BEIJING (Reuters) - Chinese prosecutors have charged Trafigura’s Singapore division and a Beijing-based staff member for allegedly fabricating gasoline deals with a Chinese oil trading company following a three-year probe, according to a letter of indictment reviewed by Reuters.
Prosecutors in Langfang, in northern China’s Hebei province, filed the charges on Aug. 4 against Trafigura (Singapore) Pte Ltd and Tian Meng, its Beijing-based oil marketer, the official document issued by prosecutors shows.
The document charges the Swiss firm and Tian with fraudulently obtaining bank credit through fabricated oil deals.
Prosecutors also charged a second individual, Zhang Wei, a Chinese fuel trader, for “conspiring with” Tian in the alleged fraud. He is a shareholder in private Chinese trader Qingdao United Energy.
The charges are the first since police arrested Tian in August 2014 following a complaint to police by Qingdao United Energy, alleging it had lost $32 million from trade financing deals arranged between Tian and Zhang without its knowledge.
Tian was released on bail last August after two years in a detention centre in the northern Chinese city of Cangzhou.
The prosecutor charged Trafigura’s Singapore entity because it was the counterparty of the Qingdao firm in the alleged trade financing deals, according to the document.
Trafigura declined to comment. Senior sources at Trafigura have repeatedly said the company believes the dispute is a commercial one and is not a matter for police or state prosecutors.
Tian declined to comment when reached by phone on Wednesday. Zhang remains in detention and Reuters was not able to contact him or his lawyer for comment.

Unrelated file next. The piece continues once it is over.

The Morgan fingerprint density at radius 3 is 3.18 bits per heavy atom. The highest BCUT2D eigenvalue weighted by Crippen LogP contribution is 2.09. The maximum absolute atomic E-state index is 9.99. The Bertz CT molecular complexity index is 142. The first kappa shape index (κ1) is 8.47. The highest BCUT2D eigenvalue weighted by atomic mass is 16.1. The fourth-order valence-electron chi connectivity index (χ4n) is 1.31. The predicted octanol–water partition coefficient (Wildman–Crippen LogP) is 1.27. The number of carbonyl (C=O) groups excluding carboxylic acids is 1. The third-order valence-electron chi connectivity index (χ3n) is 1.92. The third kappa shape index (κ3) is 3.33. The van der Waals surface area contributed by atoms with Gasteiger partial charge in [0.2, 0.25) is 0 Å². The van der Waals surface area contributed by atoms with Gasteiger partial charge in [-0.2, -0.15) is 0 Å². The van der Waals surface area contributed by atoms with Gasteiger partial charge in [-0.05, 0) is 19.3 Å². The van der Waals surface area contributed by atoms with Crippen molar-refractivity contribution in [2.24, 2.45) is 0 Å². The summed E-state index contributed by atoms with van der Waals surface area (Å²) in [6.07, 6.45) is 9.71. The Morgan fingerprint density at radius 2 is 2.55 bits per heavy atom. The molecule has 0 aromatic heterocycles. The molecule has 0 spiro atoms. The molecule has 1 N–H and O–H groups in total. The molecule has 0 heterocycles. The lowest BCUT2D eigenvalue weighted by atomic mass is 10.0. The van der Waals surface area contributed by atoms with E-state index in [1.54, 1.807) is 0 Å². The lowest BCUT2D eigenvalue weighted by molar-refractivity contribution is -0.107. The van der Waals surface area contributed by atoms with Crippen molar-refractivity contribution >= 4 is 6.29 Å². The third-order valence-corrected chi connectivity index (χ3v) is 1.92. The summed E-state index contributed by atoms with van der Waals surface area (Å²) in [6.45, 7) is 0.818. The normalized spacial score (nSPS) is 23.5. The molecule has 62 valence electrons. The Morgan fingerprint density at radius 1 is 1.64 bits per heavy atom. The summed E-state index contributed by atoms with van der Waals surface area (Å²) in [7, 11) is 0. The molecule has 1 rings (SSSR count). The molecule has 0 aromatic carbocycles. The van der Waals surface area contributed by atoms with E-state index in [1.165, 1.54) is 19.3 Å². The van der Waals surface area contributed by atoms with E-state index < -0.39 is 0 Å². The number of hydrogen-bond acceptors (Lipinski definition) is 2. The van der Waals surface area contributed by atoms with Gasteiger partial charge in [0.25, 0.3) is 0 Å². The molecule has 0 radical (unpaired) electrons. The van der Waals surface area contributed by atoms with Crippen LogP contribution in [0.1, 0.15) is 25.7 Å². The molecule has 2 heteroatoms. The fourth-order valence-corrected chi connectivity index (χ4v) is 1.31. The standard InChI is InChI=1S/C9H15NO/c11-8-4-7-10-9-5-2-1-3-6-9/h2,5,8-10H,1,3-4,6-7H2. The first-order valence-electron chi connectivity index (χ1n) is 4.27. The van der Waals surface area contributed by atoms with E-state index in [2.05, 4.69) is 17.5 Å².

An official with Langfang Prosecutor’s Office’s public prosecution division confirmed that Trafigura’s Singapore unit, Tian Meng and Zhang Wei had all been charged, without giving further details.
In a message via WeChat, the founder of Qingdao United Energy, Li Yixin, said: “No matter how powerful a company is, or how eloquently it defends itself, facts are hard to remove.”
Tian and Zhang convinced Qingdao to make two gasoline purchases, but investigators found that they were fake deals and were arranged just to have the Qingdao firm issue bank lines to Trafigura, the prosecutors said.
“After Tian got approval for the deal from Trafigura, Zhang Wei signed a contract with Trafigura in the name of Qingdao United Energy and fabricated the fact that it was purchasing gasoline from Trafigura,” according to the document.
Chinese courts typically conduct trials three months after prosecutors file charges, but a trial can be postponed by up to six months.
It is not unusual for the Chinese authorities to detain a criminal suspect for two years or longer without charge if a case is deemed sensitive and complicated.
As part of the probe, Chinese authorities have also frozen $32.9 million that Trafigura Pte Ltd had injected into a metals project jointly owned with Chinese metals producer Jinchuan Group Co Ltd [JCGRP.UL] in southwestern China.
Additional reporting by Beijing newsroom and Dmitry Zhdannikov in London; editing by Josephine Mason and Martin Howell